posted by Tucker Taylor (University of South Carolina) and John Burger (ASERL), July 31, 2017.
The Georgia State University e-reserves copyright case is still going after all these years. Officially starting in 2008, this case has bounced around the courts for many years, and it was back at the 11th Circuit Court of Appeals on Thursday, July 27, 2017. The plaintiffs are Cambridge University Press, Oxford University Press, and Sage Publishing, with significant financial support from the Copyright Clearance Center (CCC) and the Association of American Publishers (AAP). The case deals with nonprofit academic institutions’ rights to post portions of copyrighted materials online for their students – how much and under what circumstances is this allowable? Most of the importance of this case revolves around how US copyright law interprets Fair Use provisions under these circumstances, which is common to all academic institutions.
There have been many blog posts and articles about the GSU case by library copyright experts such as Brandon Butler, Dave Hansen and Kevin Smith, and others. And a good overview, if a bit outdated, to this long, complicated case can be found on Wikipedia. Please check those out for more detailed information on the case.
Potential for Market Harm
While each lawyer had prepared remarks, most of the time in court was devoted to a back-forth conversation between the three judge panel and each of the attorneys. The focus of the overwhelming amount of the conversation focused on how Judge Evans at the District Court interpreted and implemented the directive from the first Appeals Court panel regarding the importance of the potential for market harm, the fourth factor in assessing Fair Use. The first Appeals panel noted that in this type of case – nontransformative use of copyrighted materials – the risk of harm from market substitution was “severe” and directed Judge Evans to give the fourth factor greater weight than in her first analysis.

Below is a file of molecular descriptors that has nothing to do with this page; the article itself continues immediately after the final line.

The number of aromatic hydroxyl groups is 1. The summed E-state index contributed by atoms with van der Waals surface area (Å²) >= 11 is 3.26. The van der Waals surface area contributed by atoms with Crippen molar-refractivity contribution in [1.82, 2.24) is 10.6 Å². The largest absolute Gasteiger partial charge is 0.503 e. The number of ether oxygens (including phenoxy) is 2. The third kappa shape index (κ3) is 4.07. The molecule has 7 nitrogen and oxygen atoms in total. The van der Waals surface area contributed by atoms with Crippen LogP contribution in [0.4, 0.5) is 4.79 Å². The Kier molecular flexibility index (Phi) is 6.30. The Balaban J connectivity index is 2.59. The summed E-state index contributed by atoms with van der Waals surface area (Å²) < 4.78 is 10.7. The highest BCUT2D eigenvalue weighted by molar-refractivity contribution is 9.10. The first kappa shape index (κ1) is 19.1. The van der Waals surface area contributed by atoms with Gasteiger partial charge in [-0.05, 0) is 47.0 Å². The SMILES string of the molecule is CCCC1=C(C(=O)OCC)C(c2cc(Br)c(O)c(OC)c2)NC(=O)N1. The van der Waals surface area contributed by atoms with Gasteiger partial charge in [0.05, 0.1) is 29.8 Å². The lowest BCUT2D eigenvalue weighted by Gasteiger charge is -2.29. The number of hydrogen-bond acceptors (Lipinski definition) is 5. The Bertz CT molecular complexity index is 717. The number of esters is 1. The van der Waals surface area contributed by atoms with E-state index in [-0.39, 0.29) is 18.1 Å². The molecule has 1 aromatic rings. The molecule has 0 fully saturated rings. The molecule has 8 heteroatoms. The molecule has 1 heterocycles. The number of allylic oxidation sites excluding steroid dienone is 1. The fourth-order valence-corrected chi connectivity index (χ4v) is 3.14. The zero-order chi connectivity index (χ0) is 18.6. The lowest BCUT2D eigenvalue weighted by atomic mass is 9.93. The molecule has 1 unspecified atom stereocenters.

In her first decision, Evans gave each of the four factors equal weight — 25% each. After receiving the first Appeals Court ruling, Judge Evans’ second decision re-calculated the weighting of each of the factors:
- 25% to factor 1 (purpose and character of the use),
- 5% to factor 2 (nature of the copyrighted work),
- 30% to factor 3 (amount and substantiality of the portion taken), and
- 40% to factor 4 (the effect of the use on the potential market).
In her second review, Judge Evans also changed the methodology she used to determine the fourth factor, taking into consideration the licensing revenues the plaintiffs would have received for each of the book excerpts they cited as potential infringements. In some cases, the revenues the publishers would have gained if GSU had licensed the content would have been quite small — just a few dollars — which seemed to impact Evans’ interpretation of potential for market harm.
The product of Judge Evans’ detailed analyses: In her first decision in 2012, Evans identified 31 instances of potential copyright infringement using the 25%/25%/25%/25% formula. In her second decision in 2016, Judge Evans found only four of the same uses to be infringing using the ‘new’ 25%/5%/30%/40% formula and the new process for determining the 4th factor. In this most recent hearing, Judge Pryor in particular found this change in methodology and its results to be completely untenable and he was singularly focused on this issue. Further, at one point Judge Pryor commented to the court that he “hates balancing tests” and believes them to be “antithetical to the rule of law.” He later noted that if Judge Evans’ second ruling was allowed to stand “everyone in educational settings could do what GSU did and steal the content.” Ahem.
Availability of Licensing